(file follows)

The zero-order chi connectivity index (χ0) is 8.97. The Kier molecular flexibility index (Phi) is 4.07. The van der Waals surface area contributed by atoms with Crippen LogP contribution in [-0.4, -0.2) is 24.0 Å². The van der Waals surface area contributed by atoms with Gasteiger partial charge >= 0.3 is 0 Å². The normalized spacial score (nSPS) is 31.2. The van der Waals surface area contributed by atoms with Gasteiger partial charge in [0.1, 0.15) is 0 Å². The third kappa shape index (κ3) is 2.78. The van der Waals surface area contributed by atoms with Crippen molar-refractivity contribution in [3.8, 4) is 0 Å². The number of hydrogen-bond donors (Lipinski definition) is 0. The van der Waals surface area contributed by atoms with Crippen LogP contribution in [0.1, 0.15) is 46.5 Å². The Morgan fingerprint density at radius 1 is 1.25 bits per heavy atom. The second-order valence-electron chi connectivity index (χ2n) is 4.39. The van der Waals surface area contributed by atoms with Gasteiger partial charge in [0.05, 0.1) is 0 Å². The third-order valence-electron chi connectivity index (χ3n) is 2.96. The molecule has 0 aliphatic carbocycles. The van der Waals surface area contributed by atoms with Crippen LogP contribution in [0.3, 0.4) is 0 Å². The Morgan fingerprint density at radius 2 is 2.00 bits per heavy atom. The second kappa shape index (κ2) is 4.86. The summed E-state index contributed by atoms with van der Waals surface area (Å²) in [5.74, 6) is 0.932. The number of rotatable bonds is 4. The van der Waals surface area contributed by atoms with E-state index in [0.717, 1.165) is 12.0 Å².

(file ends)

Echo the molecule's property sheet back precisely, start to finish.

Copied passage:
The zero-order chi connectivity index (χ0) is 8.97. The Kier molecular flexibility index (Phi) is 4.07. The van der Waals surface area contributed by atoms with Crippen LogP contribution in [-0.4, -0.2) is 24.0 Å². The van der Waals surface area contributed by atoms with Gasteiger partial charge >= 0.3 is 0 Å². The normalized spacial score (nSPS) is 31.2. The van der Waals surface area contributed by atoms with Gasteiger partial charge in [0.1, 0.15) is 0 Å². The third kappa shape index (κ3) is 2.78. The van der Waals surface area contributed by atoms with Crippen molar-refractivity contribution in [3.8, 4) is 0 Å². The number of hydrogen-bond donors (Lipinski definition) is 0. The van der Waals surface area contributed by atoms with Crippen LogP contribution in [0.1, 0.15) is 46.5 Å². The Morgan fingerprint density at radius 1 is 1.25 bits per heavy atom. The second-order valence-electron chi connectivity index (χ2n) is 4.39. The van der Waals surface area contributed by atoms with Gasteiger partial charge in [0.05, 0.1) is 0 Å². The third-order valence-electron chi connectivity index (χ3n) is 2.96. The molecule has 0 aliphatic carbocycles. The van der Waals surface area contributed by atoms with Crippen LogP contribution in [0.3, 0.4) is 0 Å². The Morgan fingerprint density at radius 2 is 2.00 bits per heavy atom. The second kappa shape index (κ2) is 4.86. The summed E-state index contributed by atoms with van der Waals surface area (Å²) in [5.74, 6) is 0.932. The number of rotatable bonds is 4. The van der Waals surface area contributed by atoms with E-state index in [0.717, 1.165) is 12.0 Å².